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A Cambridge lawyer leads a colorful double life

The local lawyer leads a double life, one as the owner of a law firm, the other as an artist traveling the world for inspiration.

When Bill Schwarz isn’t drafting legal documents or sitting in front of a judge, he lives a more colorful second life; a professional artist who travels the world for inspiration.

Schwarz, 77, looks like a typical artist. Dressed in black, reminiscent of Steve Jobs giving a presentation for Apple, Schwarz showcases his art in his modern design studio, Kirkwood Wagner Gallery at 11 Thorne St, Cambridge.

The love for art began when he was 5 years old and entered a coloring contest in Regina, where he won first place. Then, for almost 50 years, he did not pick up a single brush or sketchbook. Instead, he decided to focus his attention on the law.

Over the years, Schawrz has successfully asserted its stake in the legal world beginning with the law firm Pettitt and Schwarz in the early 1970s.

Then one day his wife Nancy hands him a brochure from the Cambridge library, it was for a drawing lesson. He wasn’t quite sold on the idea.

“I said, my God, there are wine appreciation classes here. I think I’ll take that one and you can take the drawing class,” Schwarz said, weary of the art class.

That night, he couldn’t sleep, something was bothering him. He kept thinking, “When Nancy suggests something, she’s usually right.” So he decided to join her in the drawing class and it changed his life forever.

“From then on, I just couldn’t let go of the pen. I just kept getting better and Nancy did just that,” as he waves to the floor.

After this sudden awareness, Schwarz launched into drawing, watercolour, acrylic and oil. He just couldn’t stop.

Three years later, he is trying to balance his double life as a professional artist and lawyer running his own practice.

His first ary show was at his home on Main Street in Cambridge. He has converted his entire garage and porch into his own gallery, displaying various works of art inspired by his travels around the world.

“My first show, I think I sold about 15 paintings and I haven’t done that since,” he laughed as his glasses almost fell off his nose.

Schwarz draws inspiration from his travels and the interesting architecture he discovers along the way. In his gallery there is a small cabinet where he keeps his notes and old sketches, very reminiscent of how a law firm would keep all of its notes on a case. He photocopies and chronologically stores the plethora of documentation he has amassed.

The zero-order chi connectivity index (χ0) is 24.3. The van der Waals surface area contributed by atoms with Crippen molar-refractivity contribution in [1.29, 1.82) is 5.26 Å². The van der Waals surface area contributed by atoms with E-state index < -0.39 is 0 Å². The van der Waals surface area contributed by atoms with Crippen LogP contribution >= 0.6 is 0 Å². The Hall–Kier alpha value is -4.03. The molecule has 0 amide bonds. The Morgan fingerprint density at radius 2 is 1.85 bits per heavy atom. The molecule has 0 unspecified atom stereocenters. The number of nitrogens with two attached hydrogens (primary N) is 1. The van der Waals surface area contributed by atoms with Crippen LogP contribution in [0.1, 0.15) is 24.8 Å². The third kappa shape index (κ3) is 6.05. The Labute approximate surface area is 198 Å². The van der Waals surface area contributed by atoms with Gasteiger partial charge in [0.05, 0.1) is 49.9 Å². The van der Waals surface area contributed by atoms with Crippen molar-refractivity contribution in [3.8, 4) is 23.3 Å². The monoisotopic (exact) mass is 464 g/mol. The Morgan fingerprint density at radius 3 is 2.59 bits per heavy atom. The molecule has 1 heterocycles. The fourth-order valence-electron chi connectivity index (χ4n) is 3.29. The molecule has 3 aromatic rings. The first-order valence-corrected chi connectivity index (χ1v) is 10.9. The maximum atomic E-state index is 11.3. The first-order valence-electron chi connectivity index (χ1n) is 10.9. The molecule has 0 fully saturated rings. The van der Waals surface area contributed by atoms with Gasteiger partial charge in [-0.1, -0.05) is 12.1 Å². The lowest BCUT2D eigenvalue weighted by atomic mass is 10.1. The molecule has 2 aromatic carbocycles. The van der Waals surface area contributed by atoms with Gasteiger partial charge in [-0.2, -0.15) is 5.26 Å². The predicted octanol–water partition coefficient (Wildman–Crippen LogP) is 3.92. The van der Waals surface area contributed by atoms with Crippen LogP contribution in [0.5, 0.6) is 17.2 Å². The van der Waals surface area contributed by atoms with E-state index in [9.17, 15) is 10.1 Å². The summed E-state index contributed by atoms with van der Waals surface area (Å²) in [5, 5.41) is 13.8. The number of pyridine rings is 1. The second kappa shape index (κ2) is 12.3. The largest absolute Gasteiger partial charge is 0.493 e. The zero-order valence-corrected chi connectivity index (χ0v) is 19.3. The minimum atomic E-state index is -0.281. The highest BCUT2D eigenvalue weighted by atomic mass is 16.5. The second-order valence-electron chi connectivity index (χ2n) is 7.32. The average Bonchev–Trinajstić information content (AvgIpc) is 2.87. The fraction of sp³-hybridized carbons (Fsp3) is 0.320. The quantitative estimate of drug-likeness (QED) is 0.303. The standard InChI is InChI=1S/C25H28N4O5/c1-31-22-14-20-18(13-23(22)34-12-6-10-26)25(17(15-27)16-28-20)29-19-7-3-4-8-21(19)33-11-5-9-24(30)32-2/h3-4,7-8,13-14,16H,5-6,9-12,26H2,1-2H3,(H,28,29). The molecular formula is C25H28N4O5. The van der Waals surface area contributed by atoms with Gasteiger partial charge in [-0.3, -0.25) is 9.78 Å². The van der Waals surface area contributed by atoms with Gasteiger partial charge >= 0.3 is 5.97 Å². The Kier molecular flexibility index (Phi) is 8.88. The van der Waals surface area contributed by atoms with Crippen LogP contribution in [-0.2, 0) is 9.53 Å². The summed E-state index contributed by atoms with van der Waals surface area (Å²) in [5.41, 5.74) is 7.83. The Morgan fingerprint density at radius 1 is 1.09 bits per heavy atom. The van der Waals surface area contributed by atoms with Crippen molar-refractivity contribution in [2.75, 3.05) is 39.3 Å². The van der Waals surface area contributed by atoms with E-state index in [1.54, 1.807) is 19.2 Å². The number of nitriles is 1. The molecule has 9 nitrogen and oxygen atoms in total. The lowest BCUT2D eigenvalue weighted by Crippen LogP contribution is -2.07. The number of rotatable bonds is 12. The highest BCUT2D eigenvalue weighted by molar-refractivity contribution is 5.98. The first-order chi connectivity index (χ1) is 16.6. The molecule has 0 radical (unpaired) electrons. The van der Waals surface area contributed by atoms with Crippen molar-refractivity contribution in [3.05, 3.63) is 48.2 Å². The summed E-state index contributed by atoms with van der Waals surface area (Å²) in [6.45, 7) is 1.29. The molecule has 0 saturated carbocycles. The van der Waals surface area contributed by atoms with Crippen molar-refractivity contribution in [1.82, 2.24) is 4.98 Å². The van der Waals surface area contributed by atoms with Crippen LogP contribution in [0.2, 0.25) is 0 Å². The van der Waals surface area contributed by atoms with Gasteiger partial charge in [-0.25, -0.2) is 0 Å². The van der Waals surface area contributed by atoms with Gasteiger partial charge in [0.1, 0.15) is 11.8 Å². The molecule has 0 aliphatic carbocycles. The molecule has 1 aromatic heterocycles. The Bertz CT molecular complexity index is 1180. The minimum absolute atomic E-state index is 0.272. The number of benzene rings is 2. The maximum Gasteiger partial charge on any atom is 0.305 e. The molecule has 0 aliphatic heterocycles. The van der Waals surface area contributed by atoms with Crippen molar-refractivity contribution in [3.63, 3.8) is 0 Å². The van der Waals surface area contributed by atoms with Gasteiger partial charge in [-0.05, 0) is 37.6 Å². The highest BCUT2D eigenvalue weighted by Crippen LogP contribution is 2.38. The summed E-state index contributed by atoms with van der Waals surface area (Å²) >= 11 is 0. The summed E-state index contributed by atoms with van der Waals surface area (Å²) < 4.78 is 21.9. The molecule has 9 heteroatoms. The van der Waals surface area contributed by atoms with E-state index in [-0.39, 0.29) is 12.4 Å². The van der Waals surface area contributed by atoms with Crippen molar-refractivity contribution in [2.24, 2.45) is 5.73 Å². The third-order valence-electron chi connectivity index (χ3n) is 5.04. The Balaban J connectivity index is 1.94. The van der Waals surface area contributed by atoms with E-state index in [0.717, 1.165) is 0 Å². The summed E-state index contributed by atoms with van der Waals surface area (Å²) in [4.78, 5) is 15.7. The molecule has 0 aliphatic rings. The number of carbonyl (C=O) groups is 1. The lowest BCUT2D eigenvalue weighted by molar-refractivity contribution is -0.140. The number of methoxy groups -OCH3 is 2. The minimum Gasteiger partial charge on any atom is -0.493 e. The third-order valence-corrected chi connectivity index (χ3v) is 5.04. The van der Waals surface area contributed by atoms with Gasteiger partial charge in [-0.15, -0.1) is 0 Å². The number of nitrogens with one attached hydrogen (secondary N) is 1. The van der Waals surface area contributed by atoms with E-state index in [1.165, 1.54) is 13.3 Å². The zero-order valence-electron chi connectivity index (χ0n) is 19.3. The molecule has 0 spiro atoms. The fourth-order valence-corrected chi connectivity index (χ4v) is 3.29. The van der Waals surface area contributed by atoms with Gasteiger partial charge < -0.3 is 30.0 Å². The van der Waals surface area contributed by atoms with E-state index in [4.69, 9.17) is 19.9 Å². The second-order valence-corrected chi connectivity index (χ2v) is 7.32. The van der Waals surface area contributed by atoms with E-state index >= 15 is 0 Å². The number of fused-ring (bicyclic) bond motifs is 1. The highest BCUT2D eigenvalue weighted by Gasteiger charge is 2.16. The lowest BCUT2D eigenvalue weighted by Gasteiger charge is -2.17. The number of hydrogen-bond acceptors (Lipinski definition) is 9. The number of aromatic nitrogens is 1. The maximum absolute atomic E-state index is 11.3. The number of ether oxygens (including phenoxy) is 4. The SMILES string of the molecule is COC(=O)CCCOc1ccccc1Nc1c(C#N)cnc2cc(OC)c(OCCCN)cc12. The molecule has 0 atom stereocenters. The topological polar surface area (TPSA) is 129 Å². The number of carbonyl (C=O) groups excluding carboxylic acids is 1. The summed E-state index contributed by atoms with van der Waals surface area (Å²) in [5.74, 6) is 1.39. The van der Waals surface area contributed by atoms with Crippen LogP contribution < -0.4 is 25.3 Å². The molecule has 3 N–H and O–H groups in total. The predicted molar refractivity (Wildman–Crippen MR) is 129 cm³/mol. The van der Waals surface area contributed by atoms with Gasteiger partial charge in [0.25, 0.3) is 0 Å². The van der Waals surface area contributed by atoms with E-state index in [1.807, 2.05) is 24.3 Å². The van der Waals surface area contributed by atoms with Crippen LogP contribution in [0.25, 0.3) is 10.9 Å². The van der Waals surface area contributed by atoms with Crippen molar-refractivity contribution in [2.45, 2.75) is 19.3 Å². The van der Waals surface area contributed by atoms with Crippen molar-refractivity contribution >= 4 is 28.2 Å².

He has books dating back to 2001, before he even thought about selling art.

Schwarz has traveled all over the world, from Mexico to Paris and Milan, some of the most beautiful and scenic places on the planet.

He says you’ll never see the things he paints in real life. His art is his interpretation of his feelings when he sees these places.

“When we leave, I take inventory of what I have seen. So when I come home, it pushes me to sketch, sketch and paint from there,” Schwarz said.

He flips through the seemingly endless number of images and rough sketches while describing his artistic process.

“I say that my art consists of three selves: inspiration, interpretation and imagination. Inspiration is the photo, interpretation is a sketch and the imagination comes when I come back to the studio and I start painting,” Schwarz said.

Being a professional artist traveling the world and having galleries across Canada has its own set of challenges. Plus, running a law firm, attending court hearings, and working on cases can feel like too much for one person. For Schwarz, managing the two seems so easy, but over time he has found a balance.

“I devote 50% of my time to law and 50% of my time to art. I have seven galleries across Canada. So I couldn’t paint without the help of my staff in the office,” Schwarz said.

The two professions, law and art, don’t really seem to be able to be linked. In law, you imagine people in suits, mountains of documents and a dark gray bureaucracy. Art, on the other hand, is full of life, explosions of colors and emotions aroused by looking at a work. It seems like opposite poles, but the artist-lawyer takes a very different look at this subject.

“In my law practice I’m very creative and of course in art I’m very creative. The two complement each other, because in law, it is something simple that is complicated. In art, you take something complicated and make it simple,” Schwarz said.

He doesn’t plan on slowing down anytime soon. He is very active in his business and intends to travel and continue creating whimsical and fun artwork and expressing himself on the canvas.